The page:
You may be thinking that this is all well and good because you’re doing a great job and get along well with your boss. But, that can change. If and when your great boss leaves (e.g., lands a great new role somewhere else), you may or may not end up with a new boss who works out just as well.
If your organization is merged with another one during a re-org, you may end up reporting to someone new. If your company is acquired, your entire job description might change, as well as your reporting structure. I’ve been through all of these. Some didn’t end very well.
It’s a roll of the dice. You don’t usually have much personal control over corporate mergers, acquisitions, or re-orgs (unless you’re C-level or on the Board). You do not get to handpick your new boss. You may even be quite surprised by who is hired for that role (buy me a drink sometime and I’ll tell you a story). If you don’t mesh well with this new person, or he/she isn’t a good manager or mentor, your promising career path is now less certain.
A high cost of living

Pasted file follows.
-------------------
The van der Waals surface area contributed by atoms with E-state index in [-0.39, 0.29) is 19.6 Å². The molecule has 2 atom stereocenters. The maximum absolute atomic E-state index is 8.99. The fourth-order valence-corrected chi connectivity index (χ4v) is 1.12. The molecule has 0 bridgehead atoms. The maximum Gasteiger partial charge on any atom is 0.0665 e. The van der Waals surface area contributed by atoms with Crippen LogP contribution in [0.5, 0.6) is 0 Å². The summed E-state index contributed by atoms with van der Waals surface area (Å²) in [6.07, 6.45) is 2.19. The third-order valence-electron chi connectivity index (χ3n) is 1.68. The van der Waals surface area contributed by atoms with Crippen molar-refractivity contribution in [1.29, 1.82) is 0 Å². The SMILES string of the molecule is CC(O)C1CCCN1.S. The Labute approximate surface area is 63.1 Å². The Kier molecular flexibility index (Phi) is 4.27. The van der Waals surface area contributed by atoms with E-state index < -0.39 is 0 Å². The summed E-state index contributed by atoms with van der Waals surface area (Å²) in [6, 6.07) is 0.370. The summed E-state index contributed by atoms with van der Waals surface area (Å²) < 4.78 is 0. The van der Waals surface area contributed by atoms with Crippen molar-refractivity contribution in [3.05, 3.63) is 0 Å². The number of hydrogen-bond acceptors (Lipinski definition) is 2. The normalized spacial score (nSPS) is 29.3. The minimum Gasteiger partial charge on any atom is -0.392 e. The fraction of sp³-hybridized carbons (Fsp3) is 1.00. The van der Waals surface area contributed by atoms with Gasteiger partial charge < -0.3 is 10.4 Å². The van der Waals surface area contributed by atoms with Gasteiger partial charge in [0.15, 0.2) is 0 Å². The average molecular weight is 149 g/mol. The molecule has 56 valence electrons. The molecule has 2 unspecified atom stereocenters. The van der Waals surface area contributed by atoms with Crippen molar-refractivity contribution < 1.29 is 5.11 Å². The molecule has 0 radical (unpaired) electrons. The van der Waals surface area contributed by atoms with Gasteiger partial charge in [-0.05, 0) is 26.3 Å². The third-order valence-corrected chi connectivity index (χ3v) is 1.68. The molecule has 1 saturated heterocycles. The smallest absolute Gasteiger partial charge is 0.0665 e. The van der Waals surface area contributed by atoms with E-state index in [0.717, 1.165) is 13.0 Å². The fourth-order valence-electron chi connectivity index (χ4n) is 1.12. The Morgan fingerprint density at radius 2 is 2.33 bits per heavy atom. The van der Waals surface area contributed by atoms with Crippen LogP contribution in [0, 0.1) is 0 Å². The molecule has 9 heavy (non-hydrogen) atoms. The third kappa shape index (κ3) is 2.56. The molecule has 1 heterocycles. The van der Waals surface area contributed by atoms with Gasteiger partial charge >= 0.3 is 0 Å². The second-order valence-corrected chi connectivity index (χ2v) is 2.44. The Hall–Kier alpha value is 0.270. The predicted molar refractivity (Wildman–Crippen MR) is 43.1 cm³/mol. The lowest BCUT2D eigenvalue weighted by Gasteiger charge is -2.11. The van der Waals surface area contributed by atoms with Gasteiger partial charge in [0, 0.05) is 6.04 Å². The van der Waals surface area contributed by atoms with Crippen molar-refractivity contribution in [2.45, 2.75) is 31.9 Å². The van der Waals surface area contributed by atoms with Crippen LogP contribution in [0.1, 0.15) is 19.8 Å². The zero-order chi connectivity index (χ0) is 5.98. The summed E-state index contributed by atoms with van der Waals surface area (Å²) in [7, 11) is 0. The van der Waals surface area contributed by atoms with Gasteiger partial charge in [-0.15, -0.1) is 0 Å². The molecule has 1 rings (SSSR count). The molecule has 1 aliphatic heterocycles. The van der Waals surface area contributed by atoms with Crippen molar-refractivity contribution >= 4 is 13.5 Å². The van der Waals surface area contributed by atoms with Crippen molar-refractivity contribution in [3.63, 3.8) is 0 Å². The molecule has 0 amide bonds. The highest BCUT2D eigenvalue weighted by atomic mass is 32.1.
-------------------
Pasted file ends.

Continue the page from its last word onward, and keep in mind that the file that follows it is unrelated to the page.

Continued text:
If your regional cost of living is so high that your rent or mortgage consumes a lot of your income, then you are vulnerable. I used to live in one of the most expensive places in the world: Silicon Valley. In 2015, a Zillow analysis found that San Francisco residents spent about 41% of their income on a monthly mortgage payment or 47% on rent. Ouch.
When your housing costs suck up almost 50% of your income, you are living on a razor’s edge. In the San Jose metro area, the median housing price is more than $1.2M. The salary required to afford such a home is more than $216,181 with a recommended $600,000 down to fit the mortgage comfortably in your budget. The median household income for the San Jose metro area in 2018 was $114,411.
Let me tell you, the average employee in San Jose isn’t going to be able to buy a home anytime soon. When the cost of housing alone is so high, you can’t save much money. When you can’t save and create a financial cushion, you will eventually run into trouble. Bad things happen. If you heavily depend on a single source of income to make ends meet, sometimes paycheck to paycheck, you are vulnerable.
Industry volatility and the future of work